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 »  Home  »  Endodontic Articles 1  »  Effects of instrumentation, irrigation and dressing with calcium hydroxide on infection in pulpless teeth with periapical bone lesions
Effects of instrumentation, irrigation and dressing with calcium hydroxide on infection in pulpless teeth with periapical bone lesions
Results



Results.
One tooth was excluded because the canal could not be dried at the end of the first visit. The radiographs taken after application of the calcium hydroxide all showed that the dressing was well condensed.

Table 2 shows the distribution of bacterial morphotypes at baseline (s1), at the end of preparation in the first visit (s2) and before (s3) and at the end of preparation in (s4) the second visit. There were no significant differences between group 1 and group 2 at the start of the experiment. The age distribution of patients did not differ between groups ( P 0.05). Sterility check samples taken before entering the pulp chamber were all negative. Microorganisms were found in all ( n 42) initial samples taken from the root canal at the first visit. The median CFU count of the first samples (s1, n 42) was 76 000 (range 80–3 10 7 ). An overview of the differences between s1, s2, s3 and s4 are given in Figs 1–3.
Figure 1 represents the mean number of cultivable bacteria in s1, s2, s3 and s4.
After instrumentation and irrigation, the CFU counts at s2 had dropped significantly ( P 0.05) to a median of 0 (range 0–7.8 10 4 ).

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Table 2. Proportions (%) and numbers of bacteria recovered from the root canal of teeth with apical periodontitis at the various sampling points.

This is a reduction to 0.18% of the baseline mean number of CFU at s1 (100%). Thirty-two specimens (77%) had no cultivable bacteria present in the root canal after initial instrumentation. The positive teeth at s2 had harboured significantly more species (5.5 1.7) at the start of the first visit (s1) than the teeth that were negative (4.3 1.4) at s2 ( P 0.05). Of the 10 root canals that harboured bacteria after completion of the first visit, seven belonged to group 1 and three belonged to group 2.

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Figure 1. Log CFU per sample. Different letters between samples represent statistically significant differences. Identical letters indicate no statistically significant differences between samples.

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Figure 2. Distribution of strict anaerobes and facultative anaerobes in samples s1, s2, s3 and s4. Different letters between samples (s1, s2, s3, s4) represent statistically significant differences. Identical letters indicate no statistically significant differences between the samples.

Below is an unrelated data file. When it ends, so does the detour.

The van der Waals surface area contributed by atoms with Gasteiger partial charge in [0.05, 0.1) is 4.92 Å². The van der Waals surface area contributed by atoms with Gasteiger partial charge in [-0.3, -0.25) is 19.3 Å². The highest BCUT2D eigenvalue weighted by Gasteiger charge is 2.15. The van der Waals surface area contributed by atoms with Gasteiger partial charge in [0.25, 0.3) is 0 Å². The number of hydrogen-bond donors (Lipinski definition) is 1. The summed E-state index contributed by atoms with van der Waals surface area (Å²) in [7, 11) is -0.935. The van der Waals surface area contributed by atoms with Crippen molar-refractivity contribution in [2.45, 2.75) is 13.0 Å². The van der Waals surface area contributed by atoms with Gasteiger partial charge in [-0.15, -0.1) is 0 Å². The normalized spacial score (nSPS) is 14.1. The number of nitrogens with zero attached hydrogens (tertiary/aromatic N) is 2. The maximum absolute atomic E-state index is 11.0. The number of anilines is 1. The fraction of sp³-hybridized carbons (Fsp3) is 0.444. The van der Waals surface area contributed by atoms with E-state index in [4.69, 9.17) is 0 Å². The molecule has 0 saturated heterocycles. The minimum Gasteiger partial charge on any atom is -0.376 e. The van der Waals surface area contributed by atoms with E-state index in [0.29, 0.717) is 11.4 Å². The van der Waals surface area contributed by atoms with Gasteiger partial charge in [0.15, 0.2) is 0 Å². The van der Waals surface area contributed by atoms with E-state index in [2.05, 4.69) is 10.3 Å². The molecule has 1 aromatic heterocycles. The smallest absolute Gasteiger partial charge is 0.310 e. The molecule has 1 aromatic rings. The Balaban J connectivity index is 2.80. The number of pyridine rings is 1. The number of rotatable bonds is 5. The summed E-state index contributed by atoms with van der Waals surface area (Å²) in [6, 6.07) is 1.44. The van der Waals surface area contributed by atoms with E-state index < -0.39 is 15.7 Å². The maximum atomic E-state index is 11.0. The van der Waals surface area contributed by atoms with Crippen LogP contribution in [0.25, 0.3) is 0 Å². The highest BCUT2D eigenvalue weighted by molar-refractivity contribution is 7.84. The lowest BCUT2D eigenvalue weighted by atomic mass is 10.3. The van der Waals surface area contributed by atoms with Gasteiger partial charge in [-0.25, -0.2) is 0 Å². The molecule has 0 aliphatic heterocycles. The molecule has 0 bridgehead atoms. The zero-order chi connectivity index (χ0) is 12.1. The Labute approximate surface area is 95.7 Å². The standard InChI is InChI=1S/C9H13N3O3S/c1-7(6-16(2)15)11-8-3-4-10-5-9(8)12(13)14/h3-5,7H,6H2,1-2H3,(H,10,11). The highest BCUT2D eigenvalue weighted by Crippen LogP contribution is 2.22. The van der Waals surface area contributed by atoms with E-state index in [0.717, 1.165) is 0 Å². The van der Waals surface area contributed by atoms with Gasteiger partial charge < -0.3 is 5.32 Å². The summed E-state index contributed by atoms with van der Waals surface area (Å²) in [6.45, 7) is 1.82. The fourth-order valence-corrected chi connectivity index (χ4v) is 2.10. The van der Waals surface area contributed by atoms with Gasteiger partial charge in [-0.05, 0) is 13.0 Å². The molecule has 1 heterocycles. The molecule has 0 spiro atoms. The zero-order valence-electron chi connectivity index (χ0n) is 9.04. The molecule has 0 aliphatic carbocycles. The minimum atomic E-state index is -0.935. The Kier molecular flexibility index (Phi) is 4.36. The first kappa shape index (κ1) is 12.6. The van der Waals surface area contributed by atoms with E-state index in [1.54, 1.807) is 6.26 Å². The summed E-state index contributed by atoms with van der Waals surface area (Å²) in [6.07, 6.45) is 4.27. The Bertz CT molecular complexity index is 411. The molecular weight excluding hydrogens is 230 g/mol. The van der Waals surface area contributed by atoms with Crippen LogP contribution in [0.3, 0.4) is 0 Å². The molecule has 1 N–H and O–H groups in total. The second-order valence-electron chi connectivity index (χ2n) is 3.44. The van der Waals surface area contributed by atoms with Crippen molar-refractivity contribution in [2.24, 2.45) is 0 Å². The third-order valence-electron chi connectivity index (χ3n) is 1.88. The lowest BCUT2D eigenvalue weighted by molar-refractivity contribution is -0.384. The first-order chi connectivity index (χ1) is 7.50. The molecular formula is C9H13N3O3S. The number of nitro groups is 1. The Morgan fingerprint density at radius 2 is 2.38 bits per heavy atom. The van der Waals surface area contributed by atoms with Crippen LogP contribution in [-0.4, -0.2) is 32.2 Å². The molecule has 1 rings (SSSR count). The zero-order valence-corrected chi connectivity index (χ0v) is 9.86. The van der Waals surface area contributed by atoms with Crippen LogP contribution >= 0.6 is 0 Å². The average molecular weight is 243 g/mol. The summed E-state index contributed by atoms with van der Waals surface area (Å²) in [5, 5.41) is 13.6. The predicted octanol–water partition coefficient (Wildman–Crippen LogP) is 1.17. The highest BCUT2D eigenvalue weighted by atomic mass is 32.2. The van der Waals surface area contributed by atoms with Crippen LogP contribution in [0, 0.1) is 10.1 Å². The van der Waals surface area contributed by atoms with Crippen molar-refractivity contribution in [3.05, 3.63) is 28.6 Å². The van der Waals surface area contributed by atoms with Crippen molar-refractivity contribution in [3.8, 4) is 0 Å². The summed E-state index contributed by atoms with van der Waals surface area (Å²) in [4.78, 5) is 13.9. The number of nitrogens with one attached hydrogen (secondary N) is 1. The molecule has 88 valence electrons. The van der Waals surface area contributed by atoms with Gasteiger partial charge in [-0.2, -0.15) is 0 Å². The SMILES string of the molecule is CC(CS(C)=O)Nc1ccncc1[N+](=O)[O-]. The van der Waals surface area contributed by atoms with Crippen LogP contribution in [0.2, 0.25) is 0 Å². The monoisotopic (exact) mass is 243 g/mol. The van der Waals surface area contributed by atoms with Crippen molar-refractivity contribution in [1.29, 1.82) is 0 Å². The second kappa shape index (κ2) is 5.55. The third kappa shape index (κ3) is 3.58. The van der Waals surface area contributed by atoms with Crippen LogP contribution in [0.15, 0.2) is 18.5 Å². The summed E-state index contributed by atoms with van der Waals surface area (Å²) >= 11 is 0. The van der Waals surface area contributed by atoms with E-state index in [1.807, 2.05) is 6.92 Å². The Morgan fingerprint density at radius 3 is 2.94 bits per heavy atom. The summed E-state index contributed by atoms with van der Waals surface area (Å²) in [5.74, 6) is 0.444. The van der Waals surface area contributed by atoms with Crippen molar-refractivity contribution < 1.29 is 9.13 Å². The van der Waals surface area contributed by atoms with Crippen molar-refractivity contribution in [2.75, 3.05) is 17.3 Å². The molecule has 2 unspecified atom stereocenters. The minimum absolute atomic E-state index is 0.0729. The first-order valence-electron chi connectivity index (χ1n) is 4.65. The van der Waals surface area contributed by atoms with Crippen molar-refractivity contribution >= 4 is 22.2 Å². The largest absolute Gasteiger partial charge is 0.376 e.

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Figure 3. Mean percentage of grampositive and gram-negative cocci and rods in samples s1, s2, s3 and s4 Different letters between samples (s1, s2, s3, s4) represent statistically significant differences. Identical letters indicate no statistically significant differences between the samples.

At the start of the second visit (s3), the CFU count of group 2 samples was significantly higher ( P 0.05) than the counts at the end of the first visit (s2), indicating regrowth of bacteria despite the presence of the calcium hydroxide dressing and a substantial coronal restoration. At s3, the mean number of CFU was 0.93% of the baseline s1. The median CFU count was 140 (range 0–1.4 10 5 ). Six (29%) of the 21 teeth in group 2 showed no growth after dressing with calcium hydroxide. The reinstrumentation and final irrigation at the second visit resulted, again, in a significant drop ( P 0.05) in median CFU count from s3 to s4. At s4 the number of CFU represented 0.014% of the baseline CFU (s1). Two teeth still harboured cultivable numbers of microorganisms in the root canal at the end of the second visit (s4). Comparisons of the median CFU counts between s2 and s4 showed no significant differences ( P 0.05) (Fig. 1).
Figure 2 shows the numbers of total species that were strict anaerobic or facultative anaerobic. Figure 3 shows percentages of gram-positive and gram-negative rods and cocci per sample.

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Table 3. Percentage (no.) of positive root canals harbouring a specific microorganism in samples s1, s2, s3 and s4.

The number of CFU ( P 0.05), the number of species ( P 0.05), the number of anaerobes ( P 0.05) and the percentage of gram-positive cocci ( P 0.05) had significantly dropped between s1 and s3. Table 3 shows that the most prevalent bacteria found at the start of treatment (s1) were P. intermedia (45%, 19/42 positive samples), P. micros (43%, 18/42) and A. odontolyticus (29%, 12/42). In the positive s2 samples the same microorganisms were still most prominent, A. odontolyticus 70% (7/10), P. intermedia 50% (5/10) and P. micros 50% (5/10). Although the number of root canals that were positive increased from three to 15 between s2 (group 2) and s3, the number of different species found per positive sample had not increased. At s4 seven different species were isolated from two positive root canals. Four of these species had been present in all four samples, P. intermedia , Capnocytophaga spp., A. odontolyticus and P. micros.